By Richard Storey
The state, being a judicial monopolist, is an irrational system of government because of the self-contradictory violation of private property rights required to establish or maintain it. Praxeological jurisprudence and the doctrine of dialogical estoppel provide the rational framework to show that, where there is incentive for rational consistency in the law, estopping the activities of state government and, rather, employing private judicial services is the only rationally viable option. The state, qua adjudicator of and/or party to civil disputes, seeks to protect private property rights, yet it must violate these rights to maintain its territorial monopoly; therefore, it cannot rationally claim a right to prevent competitors providing judicial services or delegitimize any act by private courts to estop state activities. This would necessarily result in a performative contradiction – a rights violating rights protector is a contradiction in terms. Only private systems of governance, that is, private courts enforcing private law through voluntary interactions, can be consistent with the presuppositions of argumentation.
The conventional definition of a ‘state’ is a person or group maintaining a territorial monopoly of ultimate decision-making and, so, ultimate adjudicative power, even in disputes involving itself. As Hans-Hermann Hoppe put it, the state ‘allows no appeal above and beyond itself. Furthermore, the state is an agency that exercises a territorial monopoly of taxation. That is, it is an agency that unilaterally fixes the price private citizens must pay for its provision of law and order.’ This definition applies equally to states which exercise a separation of powers; an independent judiciary, for instance, is nevertheless an interdependent body of state government, exercising a monopoly of judicial services and receiving its funding from the same source of taxation. Read more
BY ILANA MERCER
Read the judicial rules for radicals issued by the United States Court Of Appeals for the Ninth Circuit, in affirmation of the ban on The Ban.
It follows the Executive Order issued by President Donald Trump, with the imprimatur of 62 million voters, to protect the nation from foreign terrorists entering into the United States. Read more
By ilana mercer
Donald Trump is the gift that keeps giving. The week is still in its infancy, but the president has already made Chucky Schumer cry, fired Acting Attorney General Sally Yates within hours of her acting up, and caused the Forgotten Man to go even harder for their president. This Trump accomplished by inadvertently exposing the Democrats as firmly in the camp of Hollywood harridans, tech execs, the immigration lawyers lobby, the global refugee industry; and in the grip of the international human rights octopus. Read more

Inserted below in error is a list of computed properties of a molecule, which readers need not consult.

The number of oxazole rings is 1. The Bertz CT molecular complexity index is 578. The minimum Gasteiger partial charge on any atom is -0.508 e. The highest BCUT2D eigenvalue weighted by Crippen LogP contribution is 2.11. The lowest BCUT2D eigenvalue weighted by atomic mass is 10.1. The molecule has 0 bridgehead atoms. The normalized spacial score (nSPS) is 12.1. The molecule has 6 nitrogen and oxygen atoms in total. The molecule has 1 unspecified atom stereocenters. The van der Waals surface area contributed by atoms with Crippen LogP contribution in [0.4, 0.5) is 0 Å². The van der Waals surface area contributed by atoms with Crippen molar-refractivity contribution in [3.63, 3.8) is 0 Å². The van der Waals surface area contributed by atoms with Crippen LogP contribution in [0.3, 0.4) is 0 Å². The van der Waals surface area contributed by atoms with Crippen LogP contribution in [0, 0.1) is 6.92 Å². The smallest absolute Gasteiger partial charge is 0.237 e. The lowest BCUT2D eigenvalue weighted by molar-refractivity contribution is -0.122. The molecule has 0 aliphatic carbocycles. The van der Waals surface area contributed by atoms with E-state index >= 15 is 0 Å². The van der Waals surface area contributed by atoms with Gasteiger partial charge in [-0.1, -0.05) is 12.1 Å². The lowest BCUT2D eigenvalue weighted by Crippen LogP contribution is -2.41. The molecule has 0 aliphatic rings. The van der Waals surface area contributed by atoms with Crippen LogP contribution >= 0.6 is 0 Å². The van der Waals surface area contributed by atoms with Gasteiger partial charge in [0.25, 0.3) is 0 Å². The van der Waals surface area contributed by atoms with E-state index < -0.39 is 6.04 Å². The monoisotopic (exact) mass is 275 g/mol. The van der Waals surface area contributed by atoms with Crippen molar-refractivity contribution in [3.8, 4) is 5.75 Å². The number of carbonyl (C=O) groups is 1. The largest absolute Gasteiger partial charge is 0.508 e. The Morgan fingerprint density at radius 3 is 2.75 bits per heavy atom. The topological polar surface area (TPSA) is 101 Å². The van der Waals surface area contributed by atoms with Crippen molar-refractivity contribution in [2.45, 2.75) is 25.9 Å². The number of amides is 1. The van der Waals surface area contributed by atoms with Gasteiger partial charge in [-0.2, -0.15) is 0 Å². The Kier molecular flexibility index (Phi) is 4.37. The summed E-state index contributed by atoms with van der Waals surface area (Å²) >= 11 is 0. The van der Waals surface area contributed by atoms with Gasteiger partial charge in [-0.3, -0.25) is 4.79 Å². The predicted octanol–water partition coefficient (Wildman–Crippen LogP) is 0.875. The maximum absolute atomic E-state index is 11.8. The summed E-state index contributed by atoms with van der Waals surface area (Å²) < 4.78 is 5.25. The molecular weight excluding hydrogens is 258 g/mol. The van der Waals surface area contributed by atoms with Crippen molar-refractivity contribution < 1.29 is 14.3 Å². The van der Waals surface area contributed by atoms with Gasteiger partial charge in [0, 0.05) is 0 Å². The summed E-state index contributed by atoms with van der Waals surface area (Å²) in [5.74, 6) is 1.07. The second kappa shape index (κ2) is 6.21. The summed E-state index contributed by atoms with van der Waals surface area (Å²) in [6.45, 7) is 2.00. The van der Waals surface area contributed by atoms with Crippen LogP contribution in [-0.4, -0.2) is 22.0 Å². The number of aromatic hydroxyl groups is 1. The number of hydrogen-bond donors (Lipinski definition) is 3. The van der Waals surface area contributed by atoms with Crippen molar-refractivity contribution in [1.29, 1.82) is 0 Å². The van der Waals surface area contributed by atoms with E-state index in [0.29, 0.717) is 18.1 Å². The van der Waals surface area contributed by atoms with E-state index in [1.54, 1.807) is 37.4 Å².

All in all, the Supreme Court judgement on Brexit is, politically, for the best. The Brexit legislation is now near certain to pass through both Houses of Parliament within the next three weeks, and if it doesn’t there would be a General Election in April or May and both the Labour Party and/or the House of Lords would be obliterated for good. That fall-back position in itself might be a good thing. Read more
Observing the Supreme Court Brexit proceedings confirmed in my mind the minimal skills required to be a ‘lawyer’. The quality of the debate was abysmal and there was little focus on the straightforward actual issue in the case.
There was a definite flavour of what we routinely see in civil court proceedings. There is no proper ‘due process’ whatsoever. There is not and never has been ‘rule of law’ in the UK. We congratulate ourselves on our ‘rule of law’, but that’s just lazy wishful thinking. What we have is rule by judges, which is similar in its fundamental nature to the systems operating in the worst regimes in the world. Read more
We have had the four days of the Supreme Court hearing which is now over and the judges will not issue their written verdict until the New Year.
It has been four days of extreme tedium, full of highly-paid briefs over-egging the pudding with too many examples to prove a particular point, much irrelevant argument, a huge amount of referring to batch that and manuscript number this with frequent inability of all eleven judges being able to find the relevant document, and shameless toadying by the presenting lawyers with frequent references to cases that one or the other of the Supreme Court judges had presided over. Read more
About ten years ago, the Belgian philosopher of law Frank van Dun published a paper entitled “Concepts of Order.” In that paper he gives, among much else, an account of what he calls the convivial order. In this order, “people live together regardless of their membership, status, position, role or function in any, let alone the same, society.” It appeared in a book “Ordered Anarchy: Jasay and His Surroundings,” published in 2007 as a tribute to Anthony de Jasay. It has been preserved on the Internet on Anthony Flood’s website here .
Around the same time, the German-American libertarian philosopher Hans-Hermann Hoppe published a paper, “The Idea of a Private Law Society” . That paper outlines some of the institutions, which might maintain order and justice in societies without political states.
Recently, I re-read Frank van Dun’s work in this area, and I find it seminal. I was surprised and rather disappointed to find no evidence of anyone having tried to build on his framework in the intervening decade or so. So today, I’ll try to build on the theoretical ideas of Frank van Dun and the practical suggestions of Hans-Hermann Hoppe. I’m going to sketch a picture of how people might be able to live together, and resolve their disputes, without a state or a “sovereign.” Read more